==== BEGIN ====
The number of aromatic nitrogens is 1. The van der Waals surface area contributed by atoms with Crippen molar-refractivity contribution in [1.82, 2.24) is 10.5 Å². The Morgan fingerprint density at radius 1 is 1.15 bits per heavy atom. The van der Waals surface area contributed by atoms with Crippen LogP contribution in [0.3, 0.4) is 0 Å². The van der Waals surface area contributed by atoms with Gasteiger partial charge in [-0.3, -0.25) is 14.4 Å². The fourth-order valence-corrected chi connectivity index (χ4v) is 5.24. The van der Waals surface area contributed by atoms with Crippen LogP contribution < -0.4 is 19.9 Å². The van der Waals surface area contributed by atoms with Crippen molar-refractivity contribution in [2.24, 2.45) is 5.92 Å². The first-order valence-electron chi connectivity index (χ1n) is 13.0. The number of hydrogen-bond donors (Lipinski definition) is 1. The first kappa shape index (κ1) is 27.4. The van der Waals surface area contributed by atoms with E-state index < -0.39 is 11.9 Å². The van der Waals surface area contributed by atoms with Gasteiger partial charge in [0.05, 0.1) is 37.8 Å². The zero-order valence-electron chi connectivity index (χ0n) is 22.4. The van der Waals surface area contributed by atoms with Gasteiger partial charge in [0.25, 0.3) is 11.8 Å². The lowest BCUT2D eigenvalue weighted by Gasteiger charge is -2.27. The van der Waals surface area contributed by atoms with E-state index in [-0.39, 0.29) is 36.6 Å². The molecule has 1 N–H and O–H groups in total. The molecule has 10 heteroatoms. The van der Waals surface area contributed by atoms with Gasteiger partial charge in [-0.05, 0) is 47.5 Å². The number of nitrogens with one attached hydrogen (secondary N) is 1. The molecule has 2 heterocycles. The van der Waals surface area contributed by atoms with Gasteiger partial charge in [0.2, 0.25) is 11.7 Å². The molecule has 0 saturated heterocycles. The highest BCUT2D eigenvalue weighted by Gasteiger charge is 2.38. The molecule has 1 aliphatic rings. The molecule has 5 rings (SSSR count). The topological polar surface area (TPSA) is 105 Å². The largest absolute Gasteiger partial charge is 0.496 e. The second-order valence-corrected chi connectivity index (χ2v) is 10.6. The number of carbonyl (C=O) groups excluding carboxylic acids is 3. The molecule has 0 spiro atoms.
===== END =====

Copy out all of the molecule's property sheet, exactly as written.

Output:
The number of aromatic nitrogens is 1. The van der Waals surface area contributed by atoms with Crippen molar-refractivity contribution in [1.82, 2.24) is 10.5 Å². The Morgan fingerprint density at radius 1 is 1.15 bits per heavy atom. The van der Waals surface area contributed by atoms with Crippen LogP contribution in [0.3, 0.4) is 0 Å². The van der Waals surface area contributed by atoms with Gasteiger partial charge in [-0.3, -0.25) is 14.4 Å². The fourth-order valence-corrected chi connectivity index (χ4v) is 5.24. The van der Waals surface area contributed by atoms with Crippen LogP contribution < -0.4 is 19.9 Å². The van der Waals surface area contributed by atoms with Crippen molar-refractivity contribution in [2.24, 2.45) is 5.92 Å². The first-order valence-electron chi connectivity index (χ1n) is 13.0. The number of hydrogen-bond donors (Lipinski definition) is 1. The first kappa shape index (κ1) is 27.4. The van der Waals surface area contributed by atoms with E-state index < -0.39 is 11.9 Å². The van der Waals surface area contributed by atoms with Gasteiger partial charge in [0.05, 0.1) is 37.8 Å². The zero-order valence-electron chi connectivity index (χ0n) is 22.4. The van der Waals surface area contributed by atoms with Gasteiger partial charge in [0.25, 0.3) is 11.8 Å². The lowest BCUT2D eigenvalue weighted by Gasteiger charge is -2.27. The van der Waals surface area contributed by atoms with E-state index in [-0.39, 0.29) is 36.6 Å². The molecule has 1 N–H and O–H groups in total. The molecule has 10 heteroatoms. The van der Waals surface area contributed by atoms with Gasteiger partial charge in [-0.05, 0) is 47.5 Å². The number of nitrogens with one attached hydrogen (secondary N) is 1. The molecule has 2 heterocycles. The van der Waals surface area contributed by atoms with Gasteiger partial charge in [0.2, 0.25) is 11.7 Å². The molecule has 0 saturated heterocycles. The highest BCUT2D eigenvalue weighted by Gasteiger charge is 2.38. The molecule has 1 aliphatic rings. The molecule has 5 rings (SSSR count). The topological polar surface area (TPSA) is 105 Å². The largest absolute Gasteiger partial charge is 0.496 e. The second-order valence-corrected chi connectivity index (χ2v) is 10.6. The number of carbonyl (C=O) groups excluding carboxylic acids is 3. The molecule has 0 spiro atoms.